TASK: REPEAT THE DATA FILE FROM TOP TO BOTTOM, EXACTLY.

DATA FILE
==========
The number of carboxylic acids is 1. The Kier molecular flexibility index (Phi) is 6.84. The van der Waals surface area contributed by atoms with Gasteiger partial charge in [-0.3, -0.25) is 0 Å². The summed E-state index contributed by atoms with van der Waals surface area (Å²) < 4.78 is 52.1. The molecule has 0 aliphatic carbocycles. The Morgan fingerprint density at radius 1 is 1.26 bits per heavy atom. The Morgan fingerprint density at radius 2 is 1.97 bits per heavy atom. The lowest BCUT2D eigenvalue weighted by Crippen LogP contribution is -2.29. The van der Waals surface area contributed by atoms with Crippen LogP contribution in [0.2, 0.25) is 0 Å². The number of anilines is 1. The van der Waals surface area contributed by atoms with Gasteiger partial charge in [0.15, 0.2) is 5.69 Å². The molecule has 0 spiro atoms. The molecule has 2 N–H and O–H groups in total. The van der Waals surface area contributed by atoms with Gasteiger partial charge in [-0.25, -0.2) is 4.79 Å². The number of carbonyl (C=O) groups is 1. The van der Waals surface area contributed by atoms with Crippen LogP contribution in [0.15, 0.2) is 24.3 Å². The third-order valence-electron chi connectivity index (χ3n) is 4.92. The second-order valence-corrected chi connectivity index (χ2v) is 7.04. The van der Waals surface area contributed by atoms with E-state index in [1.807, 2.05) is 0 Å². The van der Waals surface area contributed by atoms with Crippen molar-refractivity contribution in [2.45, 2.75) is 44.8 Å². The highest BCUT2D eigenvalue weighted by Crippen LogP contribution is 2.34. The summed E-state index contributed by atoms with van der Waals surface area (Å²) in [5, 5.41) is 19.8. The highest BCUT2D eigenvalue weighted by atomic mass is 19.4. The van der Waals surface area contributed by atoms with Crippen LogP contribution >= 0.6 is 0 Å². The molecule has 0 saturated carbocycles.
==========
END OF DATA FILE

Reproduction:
The number of carboxylic acids is 1. The Kier molecular flexibility index (Phi) is 6.84. The van der Waals surface area contributed by atoms with Gasteiger partial charge in [-0.3, -0.25) is 0 Å². The summed E-state index contributed by atoms with van der Waals surface area (Å²) < 4.78 is 52.1. The molecule has 0 aliphatic carbocycles. The Morgan fingerprint density at radius 1 is 1.26 bits per heavy atom. The Morgan fingerprint density at radius 2 is 1.97 bits per heavy atom. The lowest BCUT2D eigenvalue weighted by Crippen LogP contribution is -2.29. The van der Waals surface area contributed by atoms with Crippen LogP contribution in [0.2, 0.25) is 0 Å². The number of anilines is 1. The van der Waals surface area contributed by atoms with Gasteiger partial charge in [0.15, 0.2) is 5.69 Å². The molecule has 0 spiro atoms. The molecule has 2 N–H and O–H groups in total. The van der Waals surface area contributed by atoms with Gasteiger partial charge in [-0.25, -0.2) is 4.79 Å². The number of carbonyl (C=O) groups is 1. The van der Waals surface area contributed by atoms with Crippen LogP contribution in [0.15, 0.2) is 24.3 Å². The third-order valence-electron chi connectivity index (χ3n) is 4.92. The second-order valence-corrected chi connectivity index (χ2v) is 7.04. The van der Waals surface area contributed by atoms with E-state index in [1.807, 2.05) is 0 Å². The van der Waals surface area contributed by atoms with Crippen molar-refractivity contribution in [2.45, 2.75) is 44.8 Å². The highest BCUT2D eigenvalue weighted by Crippen LogP contribution is 2.34. The summed E-state index contributed by atoms with van der Waals surface area (Å²) in [5, 5.41) is 19.8. The highest BCUT2D eigenvalue weighted by atomic mass is 19.4. The van der Waals surface area contributed by atoms with Crippen LogP contribution >= 0.6 is 0 Å². The molecule has 0 saturated carbocycles.